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A major contemporary fiction writer, E. L. Doctorow achieved widespread recognition with the overwhelming critical and commercial success of Ragtime (1975), a novel that vividly recreates the turbulent years of pre-World War I America.
Works in Biographical and Historical Context
Growing up Middle Class in The Bronx
The son of David Richard and Rose Levine Doctorow, Edgar Lawrence Doctorow was born in New York City to a family with a strong radical bias. He characterizes the setting as ”a lower-middle-class environment of generally enlightened, socialist sensibility.” The family resided in the then-middle-class borough of the Bronx. After graduating from the Bronx High School of Science in 1948, Doctorow entered Kenyon College in Ohio. He had chosen Kenyon because he wanted to study with the poet and essayist john Crowe Ransom.
Doctorow majored in philosophy, not English, and he acted in campus dramatic productions instead of pursuing a literary apprenticeship and an academic career. After earning an AB degree with honors in 1952, he studied English drama and directing at Columbia University (1952-1953) and then served from 1953 to 1955 with the U.S. Army in Germany. He married Helen Setzer on August 20, 1954.
Editing, with a Side of Writing
Instead of going back to graduate school after leaving the Army, Doctorow struck out on his own, earning a living as an expert reader for film and television production companies in New York. It was exhausting piecework but a wonderful education. He read a book a day, seven days a week, and wrote a twelve-hundred-word synopsis-critique of each book, evaluating its potential for the visual media. An informal evaluation of a novel for Victor Weybright, the editor in chief of the New American Library, led Wey-bright to hire Doctorow as an associate editor in 1959.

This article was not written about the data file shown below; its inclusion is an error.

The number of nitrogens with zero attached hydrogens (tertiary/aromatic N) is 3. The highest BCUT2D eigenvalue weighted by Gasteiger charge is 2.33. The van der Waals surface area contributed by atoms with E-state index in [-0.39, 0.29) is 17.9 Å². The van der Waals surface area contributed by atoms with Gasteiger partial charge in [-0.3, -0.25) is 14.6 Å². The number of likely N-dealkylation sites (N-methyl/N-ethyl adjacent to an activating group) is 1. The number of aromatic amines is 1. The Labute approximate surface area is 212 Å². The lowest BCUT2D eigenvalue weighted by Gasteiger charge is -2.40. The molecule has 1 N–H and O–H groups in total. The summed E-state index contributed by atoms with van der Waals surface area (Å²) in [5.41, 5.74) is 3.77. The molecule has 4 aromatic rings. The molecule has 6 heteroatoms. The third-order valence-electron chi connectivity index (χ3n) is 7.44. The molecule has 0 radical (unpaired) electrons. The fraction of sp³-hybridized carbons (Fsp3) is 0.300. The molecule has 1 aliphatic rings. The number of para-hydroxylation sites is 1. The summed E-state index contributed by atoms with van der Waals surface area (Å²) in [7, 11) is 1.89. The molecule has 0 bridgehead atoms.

Doctorow’s vision of ”what the West must really have been like,” Welcome to Hard Times (1960), not only attracted excellent reviews but was also adapted as a Hollywood movie in 1967. The novel is the story of a western massacre, the shaping of a ”family” from the survivors of that massacre, and the creation of a tiny parody of a village from the ashes. Of all Doctorow’s novels to date Welcome to Hard Times has excited the longest loyalties and the least dissent.
By 1964, he was a senior editor, and that same year he was hired as editor in chief at Dial Press, where he became a vice president and remained until 1969. Doc-torow’s next novel, an attempt at science fiction called Big as Life, was not published until 1966. ”Unquestion ably, it’s the worst I’ve done,” Doctorow later told one interviewer.
After leaving Dial Press, he became a writer in residence, or member of the faculty, at the University of California at Irvine (1969-1970). With his next novel, The Book of Daniel (1971), Doctorow tried yet another narrative form: the historical novel, using the spy trial and executions of Julius and Ethel Rosenberg in the early 1950s as the animating energy at the core of his tale. Daniel’s voice is also the voice of a generation that seems characterized everywhere by slogans and symbols of upheaval, by its frank, jovial, self-congratulatory rejection of every sort of established authority. The Book of Daniel demands that the reader respond to it as a political tract as well as a private description of experience. Some critics argue that the novel is unabashedly a work of leftist propaganda and highly charged with moral outrage.
Ragtime: Retelling History
Doctorow next published his most famous book, Ragtime (1975), delighting and puzzling readers at the same time. In contrast to The Book of Daniel, Ragtime took more liberties with history and identity. In this novel, Harry Houdini, Henry Ford, J. P. Morgan, Emma Goldman, and a half-dozen other real people speak, think, and interact in ways that cannot be verified historically.